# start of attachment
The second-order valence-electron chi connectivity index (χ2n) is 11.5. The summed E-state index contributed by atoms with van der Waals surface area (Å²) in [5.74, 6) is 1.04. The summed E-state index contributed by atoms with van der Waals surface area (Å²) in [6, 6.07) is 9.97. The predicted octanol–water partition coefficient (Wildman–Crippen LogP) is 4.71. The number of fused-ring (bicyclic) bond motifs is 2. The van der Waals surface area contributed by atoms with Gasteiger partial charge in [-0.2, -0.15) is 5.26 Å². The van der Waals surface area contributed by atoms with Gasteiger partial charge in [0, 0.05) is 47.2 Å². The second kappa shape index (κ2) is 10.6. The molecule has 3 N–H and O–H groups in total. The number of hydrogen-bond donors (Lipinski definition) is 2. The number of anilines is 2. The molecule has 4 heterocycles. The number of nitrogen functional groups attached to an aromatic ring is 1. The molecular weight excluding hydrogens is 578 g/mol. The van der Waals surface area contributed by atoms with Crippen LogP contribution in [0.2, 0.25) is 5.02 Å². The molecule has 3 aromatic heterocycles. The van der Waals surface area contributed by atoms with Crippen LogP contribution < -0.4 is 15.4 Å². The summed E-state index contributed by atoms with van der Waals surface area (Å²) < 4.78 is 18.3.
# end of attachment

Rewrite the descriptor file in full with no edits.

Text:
The second-order valence-electron chi connectivity index (χ2n) is 11.5. The summed E-state index contributed by atoms with van der Waals surface area (Å²) in [5.74, 6) is 1.04. The summed E-state index contributed by atoms with van der Waals surface area (Å²) in [6, 6.07) is 9.97. The predicted octanol–water partition coefficient (Wildman–Crippen LogP) is 4.71. The number of fused-ring (bicyclic) bond motifs is 2. The van der Waals surface area contributed by atoms with Gasteiger partial charge in [-0.2, -0.15) is 5.26 Å². The van der Waals surface area contributed by atoms with Gasteiger partial charge in [0, 0.05) is 47.2 Å². The second kappa shape index (κ2) is 10.6. The molecule has 3 N–H and O–H groups in total. The number of hydrogen-bond donors (Lipinski definition) is 2. The number of anilines is 2. The molecule has 4 heterocycles. The number of nitrogen functional groups attached to an aromatic ring is 1. The molecular weight excluding hydrogens is 578 g/mol. The van der Waals surface area contributed by atoms with Crippen LogP contribution in [0.2, 0.25) is 5.02 Å². The molecule has 3 aromatic heterocycles. The van der Waals surface area contributed by atoms with Crippen LogP contribution < -0.4 is 15.4 Å². The summed E-state index contributed by atoms with van der Waals surface area (Å²) < 4.78 is 18.3.